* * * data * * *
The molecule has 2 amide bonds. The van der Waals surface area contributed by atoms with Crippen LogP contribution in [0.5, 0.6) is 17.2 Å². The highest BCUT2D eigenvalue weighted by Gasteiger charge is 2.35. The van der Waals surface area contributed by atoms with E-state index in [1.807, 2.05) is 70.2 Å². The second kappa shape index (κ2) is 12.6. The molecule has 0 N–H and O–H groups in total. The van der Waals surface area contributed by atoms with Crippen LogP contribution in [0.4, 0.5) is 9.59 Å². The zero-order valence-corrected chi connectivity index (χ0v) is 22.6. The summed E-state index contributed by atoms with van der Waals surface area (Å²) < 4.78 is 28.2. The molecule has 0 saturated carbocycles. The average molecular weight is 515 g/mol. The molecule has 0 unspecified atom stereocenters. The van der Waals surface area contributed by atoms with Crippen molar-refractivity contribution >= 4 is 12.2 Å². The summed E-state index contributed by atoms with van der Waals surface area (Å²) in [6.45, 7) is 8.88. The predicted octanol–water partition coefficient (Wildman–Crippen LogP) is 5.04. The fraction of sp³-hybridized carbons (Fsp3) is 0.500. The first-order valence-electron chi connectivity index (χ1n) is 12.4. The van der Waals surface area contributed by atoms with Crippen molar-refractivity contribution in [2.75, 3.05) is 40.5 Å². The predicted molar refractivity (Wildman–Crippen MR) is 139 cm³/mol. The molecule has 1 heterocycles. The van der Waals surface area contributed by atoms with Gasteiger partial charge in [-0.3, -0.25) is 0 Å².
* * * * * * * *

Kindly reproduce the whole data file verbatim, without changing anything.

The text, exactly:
The molecule has 2 amide bonds. The van der Waals surface area contributed by atoms with Crippen LogP contribution in [0.5, 0.6) is 17.2 Å². The highest BCUT2D eigenvalue weighted by Gasteiger charge is 2.35. The van der Waals surface area contributed by atoms with E-state index in [1.807, 2.05) is 70.2 Å². The second kappa shape index (κ2) is 12.6. The molecule has 0 N–H and O–H groups in total. The van der Waals surface area contributed by atoms with Crippen LogP contribution in [0.4, 0.5) is 9.59 Å². The zero-order valence-corrected chi connectivity index (χ0v) is 22.6. The summed E-state index contributed by atoms with van der Waals surface area (Å²) < 4.78 is 28.2. The molecule has 0 saturated carbocycles. The average molecular weight is 515 g/mol. The molecule has 0 unspecified atom stereocenters. The van der Waals surface area contributed by atoms with Crippen molar-refractivity contribution >= 4 is 12.2 Å². The summed E-state index contributed by atoms with van der Waals surface area (Å²) in [6.45, 7) is 8.88. The predicted octanol–water partition coefficient (Wildman–Crippen LogP) is 5.04. The fraction of sp³-hybridized carbons (Fsp3) is 0.500. The first-order valence-electron chi connectivity index (χ1n) is 12.4. The van der Waals surface area contributed by atoms with Crippen molar-refractivity contribution in [2.75, 3.05) is 40.5 Å². The predicted molar refractivity (Wildman–Crippen MR) is 139 cm³/mol. The molecule has 1 heterocycles. The van der Waals surface area contributed by atoms with Gasteiger partial charge in [-0.3, -0.25) is 0 Å².